The Changing Nature of Banking and Why it Matters

Chapter in Buckley, Avgouleas & Arner (eds), Rethinking Global Finance and Its Regulation (Cambridge University Press, New York, 2016)

UNSW Law Research Paper No. 16-74

18 Pages Posted: 11 Oct 2016

See all articles by Ross P. Buckley

Ross P. Buckley

University of New South Wales (UNSW) - Faculty of Law

Multiple version iconThere are 2 versions of this paper

Date Written: June 1, 2016

Abstract

Banks have been a ubiquitous feature of almost all successful civilisations. Organisations discharging early banking functions operated in ancient Babylon, and gained much greater sophistication in ancient Greece and Rome.

When asked what they understand a bank to be, most people describe an institution that accepts deposits and makes loans ― what we generally understand as a ‘retail’ bank.

However, the banks at the centre of our global financial system are utterly different. Entities such as JP Morgan Chase, UBS or Deutsche Bank do a great deal more than take deposits and grant loans.

Prior to the 1970’s bankers were prudent, deeply cautious people who gave advice predicated on a good knowledge of the needs and interests of the customer. Bank managers tended to have real authority as banks were quite decentralised organisations, and thus bank managers tended to be highly respected members of their local communities.

These days are long gone. Most branches in my country, Australia, no longer have a full-time manager. Most Australians, at least the more sophisticated ones, understand that when a bank employee recommends a certain investment, they are typically incentivised by a commission to do so. Banks have changed from a relatively local institution working in the client’s interests, to a far more complex organisation that is intent on maximising profits and the number of products it can sell to customers.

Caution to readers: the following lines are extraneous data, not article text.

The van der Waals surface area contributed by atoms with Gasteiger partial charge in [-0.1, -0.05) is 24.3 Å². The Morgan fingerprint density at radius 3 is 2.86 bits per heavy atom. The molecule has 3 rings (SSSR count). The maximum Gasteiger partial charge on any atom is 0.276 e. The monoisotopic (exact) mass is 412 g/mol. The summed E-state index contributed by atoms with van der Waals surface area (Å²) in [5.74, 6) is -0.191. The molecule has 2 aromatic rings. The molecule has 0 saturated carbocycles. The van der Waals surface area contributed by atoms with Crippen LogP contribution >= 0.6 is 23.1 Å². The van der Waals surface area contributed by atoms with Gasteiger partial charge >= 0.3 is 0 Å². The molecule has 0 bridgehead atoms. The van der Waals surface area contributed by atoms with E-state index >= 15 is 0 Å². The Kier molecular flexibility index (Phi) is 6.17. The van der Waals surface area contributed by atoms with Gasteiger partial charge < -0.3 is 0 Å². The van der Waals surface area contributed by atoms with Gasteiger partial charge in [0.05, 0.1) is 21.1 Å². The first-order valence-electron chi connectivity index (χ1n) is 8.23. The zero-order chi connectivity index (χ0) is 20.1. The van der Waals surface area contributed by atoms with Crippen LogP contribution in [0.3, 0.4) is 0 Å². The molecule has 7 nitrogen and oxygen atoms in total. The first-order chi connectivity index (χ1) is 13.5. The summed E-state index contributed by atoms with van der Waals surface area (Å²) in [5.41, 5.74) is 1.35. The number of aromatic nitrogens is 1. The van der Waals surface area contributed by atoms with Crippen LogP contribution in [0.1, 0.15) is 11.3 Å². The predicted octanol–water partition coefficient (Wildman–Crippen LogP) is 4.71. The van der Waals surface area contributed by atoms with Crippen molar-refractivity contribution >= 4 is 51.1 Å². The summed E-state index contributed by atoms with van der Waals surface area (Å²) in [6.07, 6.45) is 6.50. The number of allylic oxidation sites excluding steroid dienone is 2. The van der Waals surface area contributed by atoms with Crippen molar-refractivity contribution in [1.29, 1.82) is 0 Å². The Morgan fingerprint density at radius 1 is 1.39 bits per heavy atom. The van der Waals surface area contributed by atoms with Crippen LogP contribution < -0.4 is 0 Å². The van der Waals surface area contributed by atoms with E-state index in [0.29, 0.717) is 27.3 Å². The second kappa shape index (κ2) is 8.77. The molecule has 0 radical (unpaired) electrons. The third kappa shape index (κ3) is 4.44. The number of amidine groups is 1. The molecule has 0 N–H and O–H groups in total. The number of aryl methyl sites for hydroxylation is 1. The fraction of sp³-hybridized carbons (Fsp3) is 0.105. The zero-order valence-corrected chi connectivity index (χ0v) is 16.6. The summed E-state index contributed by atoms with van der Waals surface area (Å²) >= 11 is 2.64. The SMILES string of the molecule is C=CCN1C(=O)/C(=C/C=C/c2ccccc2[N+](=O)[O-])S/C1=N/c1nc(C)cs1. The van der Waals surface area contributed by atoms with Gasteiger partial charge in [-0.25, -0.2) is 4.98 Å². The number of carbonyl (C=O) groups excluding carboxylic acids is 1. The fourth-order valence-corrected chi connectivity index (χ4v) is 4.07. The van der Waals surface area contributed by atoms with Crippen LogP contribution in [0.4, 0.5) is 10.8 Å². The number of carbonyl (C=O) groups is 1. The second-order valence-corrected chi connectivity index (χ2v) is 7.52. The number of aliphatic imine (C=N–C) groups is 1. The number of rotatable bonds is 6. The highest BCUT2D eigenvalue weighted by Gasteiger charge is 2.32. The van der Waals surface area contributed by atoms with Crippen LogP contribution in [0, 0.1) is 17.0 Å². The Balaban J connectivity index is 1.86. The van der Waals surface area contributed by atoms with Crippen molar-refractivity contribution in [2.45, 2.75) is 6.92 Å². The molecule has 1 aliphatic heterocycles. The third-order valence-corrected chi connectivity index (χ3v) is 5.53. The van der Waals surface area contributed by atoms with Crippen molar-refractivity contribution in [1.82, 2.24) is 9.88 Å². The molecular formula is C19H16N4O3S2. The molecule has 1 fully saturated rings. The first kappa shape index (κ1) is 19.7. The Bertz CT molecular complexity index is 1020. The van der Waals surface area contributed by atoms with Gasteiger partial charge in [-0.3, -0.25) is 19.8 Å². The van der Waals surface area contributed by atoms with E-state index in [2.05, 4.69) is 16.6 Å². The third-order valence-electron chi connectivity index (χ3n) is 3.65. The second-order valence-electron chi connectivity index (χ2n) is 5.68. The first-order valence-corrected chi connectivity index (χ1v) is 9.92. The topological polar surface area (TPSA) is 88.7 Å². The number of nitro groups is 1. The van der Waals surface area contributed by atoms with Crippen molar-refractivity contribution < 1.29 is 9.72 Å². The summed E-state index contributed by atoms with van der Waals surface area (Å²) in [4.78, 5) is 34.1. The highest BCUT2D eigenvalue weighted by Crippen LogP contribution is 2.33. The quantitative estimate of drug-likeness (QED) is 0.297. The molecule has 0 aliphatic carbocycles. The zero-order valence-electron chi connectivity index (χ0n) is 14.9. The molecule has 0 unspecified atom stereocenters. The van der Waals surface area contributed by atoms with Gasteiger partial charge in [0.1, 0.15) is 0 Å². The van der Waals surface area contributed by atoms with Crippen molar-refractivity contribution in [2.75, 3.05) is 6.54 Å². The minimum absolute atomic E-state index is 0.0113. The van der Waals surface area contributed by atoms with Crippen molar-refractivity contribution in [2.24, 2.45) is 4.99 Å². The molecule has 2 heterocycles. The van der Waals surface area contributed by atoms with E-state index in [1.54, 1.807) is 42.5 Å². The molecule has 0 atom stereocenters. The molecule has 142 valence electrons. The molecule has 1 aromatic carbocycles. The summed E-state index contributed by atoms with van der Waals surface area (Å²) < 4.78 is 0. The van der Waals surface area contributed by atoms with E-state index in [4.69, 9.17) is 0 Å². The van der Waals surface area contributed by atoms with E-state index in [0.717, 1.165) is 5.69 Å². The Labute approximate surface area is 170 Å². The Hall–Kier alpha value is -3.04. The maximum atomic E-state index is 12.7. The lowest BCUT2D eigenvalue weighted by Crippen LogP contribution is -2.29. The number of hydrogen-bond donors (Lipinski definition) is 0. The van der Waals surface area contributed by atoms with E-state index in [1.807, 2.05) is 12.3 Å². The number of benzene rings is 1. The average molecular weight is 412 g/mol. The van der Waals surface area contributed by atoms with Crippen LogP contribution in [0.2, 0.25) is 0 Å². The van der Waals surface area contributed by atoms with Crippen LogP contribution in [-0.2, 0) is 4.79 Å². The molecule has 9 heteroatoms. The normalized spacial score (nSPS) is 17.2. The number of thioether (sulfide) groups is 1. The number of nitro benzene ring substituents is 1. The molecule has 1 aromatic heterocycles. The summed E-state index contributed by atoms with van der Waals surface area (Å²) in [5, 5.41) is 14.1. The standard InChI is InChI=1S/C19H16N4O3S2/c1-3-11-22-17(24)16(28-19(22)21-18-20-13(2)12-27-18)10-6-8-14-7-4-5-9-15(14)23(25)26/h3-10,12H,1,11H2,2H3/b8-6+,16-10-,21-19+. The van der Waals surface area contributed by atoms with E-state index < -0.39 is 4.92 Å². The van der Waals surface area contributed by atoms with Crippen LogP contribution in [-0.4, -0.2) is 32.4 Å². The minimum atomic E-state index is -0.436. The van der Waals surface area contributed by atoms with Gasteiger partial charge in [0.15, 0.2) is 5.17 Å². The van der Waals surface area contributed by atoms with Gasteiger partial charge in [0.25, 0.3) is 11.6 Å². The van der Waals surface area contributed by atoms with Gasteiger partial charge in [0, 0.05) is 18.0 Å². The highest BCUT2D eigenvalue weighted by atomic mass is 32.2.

This change has been so dramatic that many of the world’s largest and best-known banks are barely recognisable from the organisations they were in the 1970’s, let alone their ancient forebears. The implications of those changes are profound, especially if we think of the economic consequences of the allocation of much of our most talented human capital away from high value-added roles in the real economy to the banking sector.

This chapter will seek to explore the full dimensions of this transformation and analyse why it matters for how we think about banks today, and the regulations we pass to govern them.

The chapter is in four further parts. First, it identifies the major changes that have occurred in banking over the past 40 years. Second, it analyses why banks exist ― their core purposes. Third, it explores the implications of these major changes, in particular, as to how we should think about banks. And, finally, it concludes by suggesting that drawing a sharper distinction between a traditional bank and the new type of super-bank may be really useful for policy and public discussion.

Keywords: Banks, Banking, Banking Industry, Change, Local Branches, Global Financial Systems, Retail Banks

Suggested Citation

Buckley, Ross P., The Changing Nature of Banking and Why it Matters (June 1, 2016). Chapter in Buckley, Avgouleas & Arner (eds), Rethinking Global Finance and Its Regulation (Cambridge University Press, New York, 2016); UNSW Law Research Paper No. 16-74. Available at SSRN: https://ssrn.com/abstract=2850093

Ross P. Buckley (Contact Author)

University of New South Wales (UNSW) - Faculty of Law ( email )

Sydney, New South Wales 2052
Australia

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